I am a smoker and when Bonnie invited me to participate in her Paleoindian high altitude dig, I quit. I didn’t smoke for the three months before the dig.
I arrived at the trailhead motel a few days to get acclimated to the starting altitude of 9,000 feet. I drove to the trailhead to have a look at the meeting area. We were to hike to 12,000 feet carrying all our gear including food for 2 weeks. About a 65 pound backpack to tote, in other words!
The trailhead had three railroad ties as stairs. I climbed the ‘stairs’ and was huffing-puffing so badly I thought I was going to die on the spot.
Devastated at the prospect of being unable to do the hike to get to the dig area I sat in my motel room brooding and looking out the window at a horse stable/riding area. Horses! Yes! I could get there by horse.
I went to the stable and presented my case to the cowboy. Could he take me, and my gear, across the 12,000 foot mountain pass then down the steep path into Caribou Lake area? He said he would have to check with the owners but this is something he would really like to do.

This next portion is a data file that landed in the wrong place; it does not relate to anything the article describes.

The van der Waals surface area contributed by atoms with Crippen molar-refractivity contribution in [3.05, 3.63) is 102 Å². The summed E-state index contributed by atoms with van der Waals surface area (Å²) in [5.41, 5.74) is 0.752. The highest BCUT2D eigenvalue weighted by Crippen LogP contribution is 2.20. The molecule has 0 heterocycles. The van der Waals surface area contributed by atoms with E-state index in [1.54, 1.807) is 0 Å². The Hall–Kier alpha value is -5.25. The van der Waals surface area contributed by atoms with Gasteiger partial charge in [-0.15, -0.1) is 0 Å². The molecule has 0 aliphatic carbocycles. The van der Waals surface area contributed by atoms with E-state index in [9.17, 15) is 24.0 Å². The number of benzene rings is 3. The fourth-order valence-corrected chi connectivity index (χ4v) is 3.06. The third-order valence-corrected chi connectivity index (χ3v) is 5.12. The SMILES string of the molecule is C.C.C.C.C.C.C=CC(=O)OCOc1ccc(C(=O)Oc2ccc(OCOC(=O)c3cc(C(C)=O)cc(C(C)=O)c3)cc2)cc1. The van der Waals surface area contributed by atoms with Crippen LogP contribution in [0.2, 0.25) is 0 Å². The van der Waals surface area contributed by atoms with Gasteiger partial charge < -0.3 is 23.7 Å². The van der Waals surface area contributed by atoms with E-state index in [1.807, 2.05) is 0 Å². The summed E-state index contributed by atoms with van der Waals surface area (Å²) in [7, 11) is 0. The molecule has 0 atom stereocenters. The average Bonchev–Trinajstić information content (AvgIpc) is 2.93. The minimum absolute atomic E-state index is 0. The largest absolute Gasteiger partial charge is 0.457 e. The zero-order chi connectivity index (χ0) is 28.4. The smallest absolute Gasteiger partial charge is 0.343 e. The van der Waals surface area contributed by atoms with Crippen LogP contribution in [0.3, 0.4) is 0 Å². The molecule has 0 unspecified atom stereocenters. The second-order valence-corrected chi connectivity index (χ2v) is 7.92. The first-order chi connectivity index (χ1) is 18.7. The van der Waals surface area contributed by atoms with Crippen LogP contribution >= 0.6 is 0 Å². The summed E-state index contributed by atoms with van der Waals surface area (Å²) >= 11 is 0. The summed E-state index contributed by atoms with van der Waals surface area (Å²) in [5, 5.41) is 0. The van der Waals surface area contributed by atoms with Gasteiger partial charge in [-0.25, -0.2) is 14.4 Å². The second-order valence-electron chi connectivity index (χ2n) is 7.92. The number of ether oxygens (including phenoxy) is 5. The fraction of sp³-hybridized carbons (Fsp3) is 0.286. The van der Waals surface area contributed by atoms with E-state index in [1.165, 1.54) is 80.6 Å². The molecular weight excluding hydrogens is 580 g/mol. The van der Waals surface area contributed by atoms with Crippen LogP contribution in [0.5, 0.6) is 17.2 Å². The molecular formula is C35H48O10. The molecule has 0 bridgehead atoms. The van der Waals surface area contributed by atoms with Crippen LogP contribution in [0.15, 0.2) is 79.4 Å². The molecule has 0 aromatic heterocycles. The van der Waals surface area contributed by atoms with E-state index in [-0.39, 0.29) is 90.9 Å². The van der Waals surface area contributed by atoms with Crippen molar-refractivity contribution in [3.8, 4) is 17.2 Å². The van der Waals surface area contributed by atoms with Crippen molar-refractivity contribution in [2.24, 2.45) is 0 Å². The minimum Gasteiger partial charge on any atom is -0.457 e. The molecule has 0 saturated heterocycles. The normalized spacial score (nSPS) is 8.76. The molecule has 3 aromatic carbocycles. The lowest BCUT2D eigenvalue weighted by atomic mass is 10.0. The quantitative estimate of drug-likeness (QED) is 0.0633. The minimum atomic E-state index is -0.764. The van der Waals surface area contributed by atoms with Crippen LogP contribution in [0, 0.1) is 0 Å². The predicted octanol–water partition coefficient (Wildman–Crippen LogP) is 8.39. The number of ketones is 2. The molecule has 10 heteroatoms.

The owners agreed. We set a price, date and time to meet for this trek.
So it was the cowboy, his horse, a horse for me and another horse for my gear.
We traveled a long open trail; then forest areas; open alpine fields and then hard scrabble to the rocky top at 12,000 feet.
The wind was so horrendous at the top I got off the horse and crawled on hands and knees to the edge. When I looked down at the steep 500 foot switch back path I choked, “I can’t do this!”
The path was barely wide enough for one person to walk never mind a horse and all the gear.
My cowboy said, “We are going. You are not going to miss this dig.”
We went. My eyes were closed most of the way. I arrived in camp riding fast and happy now that I was on flat ground! The crew was flabbergasted.
The cowboy’s name was Muir! He was a lawyer from Washington State, a grandson, if I remember correctly of John Muir the naturalist. He hated every minute of the closed in atmosphere of Lawyering so he left for Colorado, for the cowboy life.
2 weeks later he came back over the mountain to get me, bringing with him a wonderful lunch, of avocados, cashew nuts, fresh bread and cheese. So thoughtful of him to do for me and too, super tasty after two weeks of eating dried stuff.
The ride back up the narrow switch back trail to the top of the mountain was just as daunting.
Sometimes, I had to get off the horse to lead him around a tight switch back, other times I rode closed eyed or turned into the mountain! "Don’t look down! Don’t look down," a voice in me screamed.
We got to the top of the mountain, the way was open. Peril was over! Home free!
The ride through the forest was lovely but my horse was acting strangely.
The cowboy in a soft firm voice said, “A coyote is following us to my left. Keep your eyes open.”